25 Most Lucrative Internships: Tech's Big Spenders
Almost $7,000 in pay per month for interns? Yes, at companies like VMware and Twitter, according to a Glassdoor survey on 25 best-paid internships.
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In many industries, interns work without pay, a situation that has prompted a series of lawsuits and a reconsideration of paid internships by many organizations. Unpaid internships are allowed, as long as organizations comply with six criteria set forth by the Department of Labor. However, these rules are difficult to interpret because they're poorly defined.
For example, the Department of Labor rules state that an internship should benefit the intern and require that the employer "derives no immediate advantage from the activities of the intern." Merely fetching coffee for a movie star on a film set is arguably advantageous to the production company, since anything that makes the talent happy keeps the production running and costs down.
But in the tech industry, where there's considerable competition for engineering talent, interns may be paid well. Of the 25 highest-paying companies for interns, 19 are technology companies, according to Glassdoor, an employment community website.
Among interns reporting their salaries through Glassdoor, the average range is $2,400 to $3,100 per month. The highest paid make more than $7,000 per month, considerably more than the $4,251.42 per month required to reach the median annual US household income of $51,017. These figures are based on companies listed on Glassdoor that have had at least 20 intern salary reports shared between January 24, 2012 and January 23, 2014.
Which company among these is the most generous toward its interns? That would be Palantir Technologies, a CIA-funded maker of knowledge management and data analysis software, where the average monthly base pay for interns is $7,012, or $84,144 for those who manage to stick around for a full year.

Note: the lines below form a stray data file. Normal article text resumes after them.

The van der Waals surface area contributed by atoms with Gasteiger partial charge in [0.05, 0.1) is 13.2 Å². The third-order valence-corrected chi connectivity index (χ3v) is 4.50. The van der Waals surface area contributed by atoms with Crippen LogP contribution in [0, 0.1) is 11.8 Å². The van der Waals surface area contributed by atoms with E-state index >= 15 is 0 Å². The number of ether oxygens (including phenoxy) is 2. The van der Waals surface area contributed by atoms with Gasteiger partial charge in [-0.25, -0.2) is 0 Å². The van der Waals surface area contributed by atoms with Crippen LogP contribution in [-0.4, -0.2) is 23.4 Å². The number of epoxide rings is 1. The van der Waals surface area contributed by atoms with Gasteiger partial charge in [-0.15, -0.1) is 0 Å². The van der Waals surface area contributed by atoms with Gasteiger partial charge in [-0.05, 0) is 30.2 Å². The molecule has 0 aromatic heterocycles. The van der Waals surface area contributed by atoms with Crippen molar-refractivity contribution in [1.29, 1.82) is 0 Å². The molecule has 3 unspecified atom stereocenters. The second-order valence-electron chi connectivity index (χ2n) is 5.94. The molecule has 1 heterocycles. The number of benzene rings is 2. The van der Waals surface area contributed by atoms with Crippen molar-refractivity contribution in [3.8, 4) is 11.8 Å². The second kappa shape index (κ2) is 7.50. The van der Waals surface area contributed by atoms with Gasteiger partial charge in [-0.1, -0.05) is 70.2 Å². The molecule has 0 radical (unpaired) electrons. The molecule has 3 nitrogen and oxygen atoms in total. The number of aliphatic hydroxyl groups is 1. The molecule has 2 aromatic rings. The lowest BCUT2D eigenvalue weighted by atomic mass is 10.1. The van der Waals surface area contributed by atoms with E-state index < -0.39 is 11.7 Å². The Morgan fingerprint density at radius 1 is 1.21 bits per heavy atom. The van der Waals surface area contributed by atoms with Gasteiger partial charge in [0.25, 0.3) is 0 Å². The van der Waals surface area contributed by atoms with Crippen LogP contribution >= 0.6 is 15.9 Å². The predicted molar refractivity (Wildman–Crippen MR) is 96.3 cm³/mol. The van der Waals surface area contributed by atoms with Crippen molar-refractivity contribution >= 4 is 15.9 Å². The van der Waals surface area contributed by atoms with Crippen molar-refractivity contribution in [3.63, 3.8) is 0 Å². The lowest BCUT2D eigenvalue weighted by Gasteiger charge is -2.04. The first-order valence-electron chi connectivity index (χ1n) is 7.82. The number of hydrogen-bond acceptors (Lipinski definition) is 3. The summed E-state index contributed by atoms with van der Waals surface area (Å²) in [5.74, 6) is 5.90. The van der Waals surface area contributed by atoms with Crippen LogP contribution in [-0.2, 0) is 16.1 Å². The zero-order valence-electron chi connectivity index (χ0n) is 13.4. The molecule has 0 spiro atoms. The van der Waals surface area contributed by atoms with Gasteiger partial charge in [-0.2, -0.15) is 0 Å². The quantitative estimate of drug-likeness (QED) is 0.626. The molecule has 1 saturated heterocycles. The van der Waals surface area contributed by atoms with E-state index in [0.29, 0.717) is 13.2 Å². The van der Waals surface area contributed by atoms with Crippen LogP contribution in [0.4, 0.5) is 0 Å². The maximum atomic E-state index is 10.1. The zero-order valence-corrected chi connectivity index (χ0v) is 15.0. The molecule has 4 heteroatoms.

That's about four times the salary of someone in San Francisco working 40 hours per week, 52 weeks per year, for the $10.55 minimum wage set by the city. This may help explain why Google buses have become focal points for protests.
Virtualization company VMware comes in second in Glassdoor's ranking. It pays interns an average of $6,966. Twitter takes third place, paying its interns an average of $6,791 per month.
Generous pay appears to contribute to positive reviews on Glassdoor's website. Calling the experience "the best internship I've ever had," one Twitter intern last summer gushed, "You will ship code used in production, you can have a say in virtually all company decisions, you will be generously compensated, you will learn a ton."
Glassdoor's intern salary list continues: 4) LinkedIn, $6,230; 5) Facebook, $6,213; 6) Microsoft, $6,138; and 7) eBay, $6,126. At position 8), the first non-tech company appears: ExxonMobil, at $5,972. Then come 9) Google at $5,969 and 10) Apple at $5,723.
An Apple intern celebrates the availability of free housing or a $1,000 housing stipend, along with perks like free meals and access to employee benefits, including health insurance, a fitness center membership, and product discounts.
The intern salary list continues: 11) Amazon, $5,631; 12) NVIDIA, $5,446; 13) another oil company, Chevron, $5,424; 14) Adobe, $5,409; 15) yet another oil company, ConocoPhillips, $5,357; 16) Salesforce, $5,158; 17) financial company BlackRock, $5,049; 18) Yahoo, $5,039; 19) a second financial company, Capital One, $4,850; 20) Qualcomm, $4,850; 21) NetApp, $4,691; 22) Autodesk, $4,684; 23) Intel, $4,648; 24) Juniper Networks, $4,648; and 25) oil services company Schlumberger, $4,634.
Nice work if you can get it. And perhaps you can: Coding boot camps have sprung up in the San Francisco Bay Area to sell that dream, at the cost of thousands or tens of thousands of dollars and a few months of intensive classwork. To prevent abuse, the California Bureau for Private Postsecondary Education recently ordered most of these boot camps to shut down if they cannot meet required educational standards. But that's unlikely to dim the appeal of gold-plated internships.
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Thomas Claburn has been writing about business and technology since 1996, for publications such as New Architect, PC Computing, InformationWeek, Salon, Wired, and Ziff Davis Smart Business. Before that, he worked in film and television, having earned a not particularly useful ... View Full Bio
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